Hot volcanic ash glows above the vent, located in the center of Nabro’s caldera. To the west of the vent, portions of an active lava flow (particularly the front of the flow) are also hot. The speckled pattern on upstream portions of the flow are likely due to the cool, hardened crust splitting and exposing fluid lava as the flow advances. The bulbous blue-white cloud near the vent is likely composed largely of escaping water vapor that condensed as the plume rose and cooled. The whispy, cyan clouds above the lava flow are evidence of degassing from the lava.

The natural-color image (lower) shows a close-up view of the volcanic plume and eruption site. A dark ash plume rises directly above the vent, and a short, inactive (cool) lava flow partially fills the crater to the north. A gas plume, rich in water and sulfur dioxide (which contributes a blue tint to the edges of the plume) obscures the upper reaches of the active lava flow. Black ash covers the landscape south and west of Nabro.

Limited reports from the region say that at least 3,500 people and up to 9,000 that have been affected by the eruption, with at least 7 deaths caused by the erupting volcano. The ash plume has also disrupted flights in the region.

For more information see NASA’s Earth Observatory website, and BigThink

Astounding Satellite Views of the Puyehue-Cordón Ash Plume


An incredible amount of ash is being spewed from the erupting Puyehue-Cordón Volcano Complex in Chile. This image, taken by the Moderate Resolution Imaging Spectroradiometer (MODIS) on the Terra satellite on June 13, 2011, shows a large plume of volcanic ash blowing about 780 kilometers east and then northeast over Argentina. A plume of volcanic ash from this eruption disrupted air traffic as far away as New Zealand on June 13. See images below of how far the ash has traveled in the atmosphere, a half a world away.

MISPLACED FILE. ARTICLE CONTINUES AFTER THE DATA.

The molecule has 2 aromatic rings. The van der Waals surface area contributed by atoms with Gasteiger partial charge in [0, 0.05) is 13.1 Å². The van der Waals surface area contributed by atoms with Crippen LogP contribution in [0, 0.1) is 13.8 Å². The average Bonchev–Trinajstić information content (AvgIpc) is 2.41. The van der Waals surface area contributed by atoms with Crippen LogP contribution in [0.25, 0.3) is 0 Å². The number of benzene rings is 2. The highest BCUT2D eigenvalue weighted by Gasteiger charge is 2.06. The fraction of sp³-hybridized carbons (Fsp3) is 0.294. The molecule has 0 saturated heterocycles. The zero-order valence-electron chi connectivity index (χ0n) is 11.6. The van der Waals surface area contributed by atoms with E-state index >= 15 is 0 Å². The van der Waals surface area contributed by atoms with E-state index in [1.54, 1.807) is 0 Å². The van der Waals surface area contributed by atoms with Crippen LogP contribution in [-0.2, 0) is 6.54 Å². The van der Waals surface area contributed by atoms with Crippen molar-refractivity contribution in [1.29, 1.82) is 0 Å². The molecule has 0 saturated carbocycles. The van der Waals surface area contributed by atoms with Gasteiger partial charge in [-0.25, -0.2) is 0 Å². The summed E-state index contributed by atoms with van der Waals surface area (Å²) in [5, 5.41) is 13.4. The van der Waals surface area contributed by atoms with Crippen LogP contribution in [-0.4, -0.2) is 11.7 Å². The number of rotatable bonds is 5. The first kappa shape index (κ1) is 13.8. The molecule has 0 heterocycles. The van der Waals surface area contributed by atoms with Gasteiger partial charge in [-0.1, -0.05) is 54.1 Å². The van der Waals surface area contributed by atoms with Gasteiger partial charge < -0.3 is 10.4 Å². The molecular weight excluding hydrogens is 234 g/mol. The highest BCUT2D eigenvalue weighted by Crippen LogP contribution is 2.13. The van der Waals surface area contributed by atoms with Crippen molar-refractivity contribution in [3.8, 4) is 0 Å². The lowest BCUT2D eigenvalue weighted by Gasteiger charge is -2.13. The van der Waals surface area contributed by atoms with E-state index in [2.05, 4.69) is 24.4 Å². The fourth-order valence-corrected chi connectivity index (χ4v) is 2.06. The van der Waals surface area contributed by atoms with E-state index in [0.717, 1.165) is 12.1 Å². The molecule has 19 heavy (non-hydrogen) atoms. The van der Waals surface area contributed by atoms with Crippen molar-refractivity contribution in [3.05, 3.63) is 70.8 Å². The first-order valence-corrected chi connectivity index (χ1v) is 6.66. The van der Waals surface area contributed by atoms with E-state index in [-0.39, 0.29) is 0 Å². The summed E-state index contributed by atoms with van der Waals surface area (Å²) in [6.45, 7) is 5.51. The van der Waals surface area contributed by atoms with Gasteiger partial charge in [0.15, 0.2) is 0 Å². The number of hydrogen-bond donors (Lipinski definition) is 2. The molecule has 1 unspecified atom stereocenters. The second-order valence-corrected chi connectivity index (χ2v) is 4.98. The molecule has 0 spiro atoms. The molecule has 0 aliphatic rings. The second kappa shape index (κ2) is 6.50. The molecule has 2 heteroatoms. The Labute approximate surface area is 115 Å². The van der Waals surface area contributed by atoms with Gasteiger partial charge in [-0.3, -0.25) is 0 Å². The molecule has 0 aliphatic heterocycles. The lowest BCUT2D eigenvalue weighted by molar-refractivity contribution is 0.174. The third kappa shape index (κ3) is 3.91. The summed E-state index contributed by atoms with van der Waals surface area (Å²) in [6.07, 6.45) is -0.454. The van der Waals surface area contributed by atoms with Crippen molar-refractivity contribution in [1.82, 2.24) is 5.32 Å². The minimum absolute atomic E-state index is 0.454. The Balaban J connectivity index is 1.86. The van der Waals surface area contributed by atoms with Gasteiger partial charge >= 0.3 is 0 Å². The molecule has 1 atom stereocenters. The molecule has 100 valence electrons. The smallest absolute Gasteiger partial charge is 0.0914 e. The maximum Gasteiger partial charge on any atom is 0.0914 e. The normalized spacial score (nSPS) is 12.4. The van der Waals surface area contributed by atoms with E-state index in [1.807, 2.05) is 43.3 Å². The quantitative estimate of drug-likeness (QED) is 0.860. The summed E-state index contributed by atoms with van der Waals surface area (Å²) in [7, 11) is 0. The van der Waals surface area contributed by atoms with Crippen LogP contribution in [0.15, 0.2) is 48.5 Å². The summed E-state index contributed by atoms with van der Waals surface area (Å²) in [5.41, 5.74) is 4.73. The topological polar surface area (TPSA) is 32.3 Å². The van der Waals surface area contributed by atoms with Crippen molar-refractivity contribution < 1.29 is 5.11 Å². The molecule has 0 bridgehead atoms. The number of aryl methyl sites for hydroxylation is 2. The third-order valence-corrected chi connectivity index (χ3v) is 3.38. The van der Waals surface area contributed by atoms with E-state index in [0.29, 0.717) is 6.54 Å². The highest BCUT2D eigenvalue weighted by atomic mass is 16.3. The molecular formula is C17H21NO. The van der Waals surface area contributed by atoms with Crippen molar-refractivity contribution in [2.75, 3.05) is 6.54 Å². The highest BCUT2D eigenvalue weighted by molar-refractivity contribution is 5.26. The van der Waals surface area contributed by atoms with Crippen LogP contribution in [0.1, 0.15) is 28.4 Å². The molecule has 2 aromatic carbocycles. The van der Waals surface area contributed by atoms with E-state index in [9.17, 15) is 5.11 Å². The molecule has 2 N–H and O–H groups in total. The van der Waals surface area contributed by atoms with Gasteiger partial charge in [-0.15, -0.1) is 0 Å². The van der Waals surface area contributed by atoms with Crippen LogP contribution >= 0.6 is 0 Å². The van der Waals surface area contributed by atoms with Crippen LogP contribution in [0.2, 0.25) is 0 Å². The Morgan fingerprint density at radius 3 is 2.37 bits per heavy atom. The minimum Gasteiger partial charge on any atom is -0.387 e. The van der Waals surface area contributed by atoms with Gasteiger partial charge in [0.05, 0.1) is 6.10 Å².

The Moderate Resolution Imaging Spectroradiometer (MODIS) on the Aqua satellite acquired the two images below of the Chilean ash plume on June 13, 2011 showing that a concentrated plume was visible more than half a world away. The first image shows the ash plume over southern Australia and the Tasman Sea, while the second image provides a view farther east over New Zealand and the South Pacific Ocean.

The Chilean ash plume over southern Australia and the Tasman Sea on June 13, 2011. Credit: NASA/MODIS on the Aqua Satellite.
The Chilean volcano ash plume over NewZealand and the South Pacific Ocean. Credit: NASA/MODIS on the Aqua satellite.

NASA’s Earth Observatory website says that although the intensity of the eruption has decreased since the initial eruption, the volcano’s activity is holding steady. The plume reached between 4 and 8 kilometers in altitude on June 13, its height varying with the intensity of the eruptive episode throughout the day.